Baseball: A Literary Anthology share button
Nicholas Dawidoff
Format Hardcover
Dimensions 6.28 (w) x 9.43 (h) x 1.59 (d)
Pages 721
Publisher Library of America
Publication Date February 2002
ISBN 9781931082099
Book ISBN 10 193108209X
About Book

Robert Frost never felt more at home in America than when watching baseball "be it in park or sand lot." Full of heroism and heartbreak, the most beloved of American sports is also the most poetic, and writers have been drawn to this sport as to no other. With Baseball: A Literary Anthology, The Library of America presents the story of the national adventure as revealed through the fascinating lens of the great American game.

Philip Roth considers the terrible thrill of the adolescent centerfielder; Richard Ford listens to minor-league baseball on the radio while driving cross-country; Amiri Baraka remembers the joy of watching the Newark Eagles play in the era before Jackie Robinson shattered the color line. Unforgettable portraits of legendary players who have become icons-Babe Ruth, Ty Cobb, and Hank Aaron-are joined by glimpses of lesser-known characters such as the erudite Moe Berg, who could speak a dozen languages "but couldn't hit in any of them."

Poems in Baseball: A Literary Anthology include indispensable works whose phrases have entered the language-Ernest Thayer's "Casey at the Bat" and Franklin P. Adams's "Baseball's Sad Lexicon"-as well as more recent offerings from May Swenson, Yusef Komunyakaa, and Martin Espada. Testimonies from classic oral histories offer insights into the players who helped enshrine the sport in the American imagination. Spot reporting by Heywood Broun and Damon Runyon stands side by side with journalistic profiles that match baseball legends with some of our finest writers: John Updike on Ted Williams, Gay Talese on Joe DiMaggio, Red Smith on Lefty Grove.


From Barnes & Noble

Can we praise this anthology enough? Over the last century, baseball has evoked superb writing from many of our most gifted authors: John Updike; Don DeLillo; Bernard Malamud; Marianne Moore; Thomas Wolfe; William Carlos Williams. Library of America editor Nicholas Davidoff has tracked down the best of these, not neglecting baseball mavens such as Roger Angell, Roger Kahn, Ring Lardner, and James T. Farrell. Digging deep, he's discovered pieces we never knew about, such as Amiri Baraka's joyful reminiscences of watching the Negro Leagues' Newark Eagles and Red Smith's touching tribute to southpaw Lefty Grove.

Library Journal

Dawidoff, the author of a well-regarded biography of Moe Berg (The Catcher Was a Spy), has assembled this collection of exemplary baseball writing. While acknowledging the literature's formative years with early boosters such as Albert Spalding and other "dead ball" era writers, he concentrates on its mature period, from Ring Lardner through the two Rogers (Kahn and Angell) of the modern era, even Don Delillo and Stephen King. Dawidoff smartly doesn't rule out a great piece of baseball writing merely because it's familiar: classics like Updike's account of Ted Williams's final 1960 game, Gay Talese's Esquire profile of the unknowable Joe DiMaggio, and W.C. Heinz's salute to the recklessly brave Pistol Pete Reiser belong in any anthology worth its pitching rosin. This wonderful introduction belongs alongside past collections such as The Armchair Guide to Baseball. Copyright 2001 Cahners Business Information.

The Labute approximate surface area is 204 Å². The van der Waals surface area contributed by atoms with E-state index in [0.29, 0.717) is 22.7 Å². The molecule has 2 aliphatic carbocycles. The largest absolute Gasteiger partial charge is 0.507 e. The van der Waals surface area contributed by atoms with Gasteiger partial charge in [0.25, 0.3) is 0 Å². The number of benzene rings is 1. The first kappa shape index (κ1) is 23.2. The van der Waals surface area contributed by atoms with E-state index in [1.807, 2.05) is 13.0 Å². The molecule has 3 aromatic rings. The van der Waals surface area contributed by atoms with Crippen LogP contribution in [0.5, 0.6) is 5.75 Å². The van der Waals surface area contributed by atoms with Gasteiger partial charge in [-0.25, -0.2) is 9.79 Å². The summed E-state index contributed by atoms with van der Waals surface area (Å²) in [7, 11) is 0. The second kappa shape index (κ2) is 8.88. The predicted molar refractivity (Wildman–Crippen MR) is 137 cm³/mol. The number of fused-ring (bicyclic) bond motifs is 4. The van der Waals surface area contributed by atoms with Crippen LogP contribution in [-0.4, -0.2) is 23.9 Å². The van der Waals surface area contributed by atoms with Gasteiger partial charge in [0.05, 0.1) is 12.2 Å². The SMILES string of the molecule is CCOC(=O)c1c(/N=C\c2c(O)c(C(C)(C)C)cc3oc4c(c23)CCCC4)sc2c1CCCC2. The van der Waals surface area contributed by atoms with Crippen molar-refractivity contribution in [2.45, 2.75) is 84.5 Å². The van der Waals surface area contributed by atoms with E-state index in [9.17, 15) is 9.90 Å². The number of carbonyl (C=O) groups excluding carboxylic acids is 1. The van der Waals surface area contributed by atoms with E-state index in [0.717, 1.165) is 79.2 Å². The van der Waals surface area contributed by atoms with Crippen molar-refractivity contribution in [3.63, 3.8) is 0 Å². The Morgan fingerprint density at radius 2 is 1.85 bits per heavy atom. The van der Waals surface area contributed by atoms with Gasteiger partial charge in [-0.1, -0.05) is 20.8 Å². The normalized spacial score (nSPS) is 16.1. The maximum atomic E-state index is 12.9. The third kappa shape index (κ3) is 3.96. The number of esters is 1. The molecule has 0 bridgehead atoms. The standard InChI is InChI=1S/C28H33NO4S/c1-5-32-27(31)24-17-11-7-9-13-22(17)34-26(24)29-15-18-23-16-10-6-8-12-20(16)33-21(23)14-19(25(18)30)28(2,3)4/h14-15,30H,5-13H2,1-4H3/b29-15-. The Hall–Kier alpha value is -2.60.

Kirkus Reviews

An intelligently selected and diverse collection of the best baseball poetry, fiction, and nonfiction, to be published on opening day of the Major League season. Author, prolific magazine contributor, and former college shortstop Dawidoff (The Catcher Was a Spy, 1994) assembles excellent verse and prose about baseball for this long-overdue Library of America anthology. As he notes in his introduction, baseball has historically touched everyone who grew up in the US, and many of our best authors wrote about it; our national pastime, Dawidoff argues, has become an integral part of our literary landscape and American heritage. He makes a strong case for this idea by including verse by poets from Carl Sandburg and William Carlos Williams to Robert Frost and Marianne Moore. To further demonstrate the sport's cultural significance, Dawidoff includes prose from such preeminent novelists as Thomas Wolfe, Bernard Malamud, John Updike, and Annie Dillard. Additionally, he uncovers gems from the most unlikely sources: Stephen King produces a heartrending chronicle of his son's little league team's quest for the 1987 Main State Championship; Negro League legend Satchel Paige divulges his six rules for staying young. Dawidoff captures our history's tense and ambiguous racial undercurrents in excerpts from works like Amiri Baraka's The Autobiography of Leroi Jones. He demonstrates the enduring resonance of baseball fiction by showing that classics like Ernest Lawrence Thayer's "Casey At the Bat" and Ring Lardner's You Know Me Al hold their own when compared to modern baseball writing like Yusef Komunyakaa's poem "Glory" and Don DeLillo's Underworld. This collection resurrects scintillating fragments ofyouthful summers and ultimately convinces readers that reflecting on baseball helps us understand our complicated national identity. Of obvious appeal to baseball fans of all ages, but also a delight for general readers-and worthy of attention from scholars serious about American history and literature.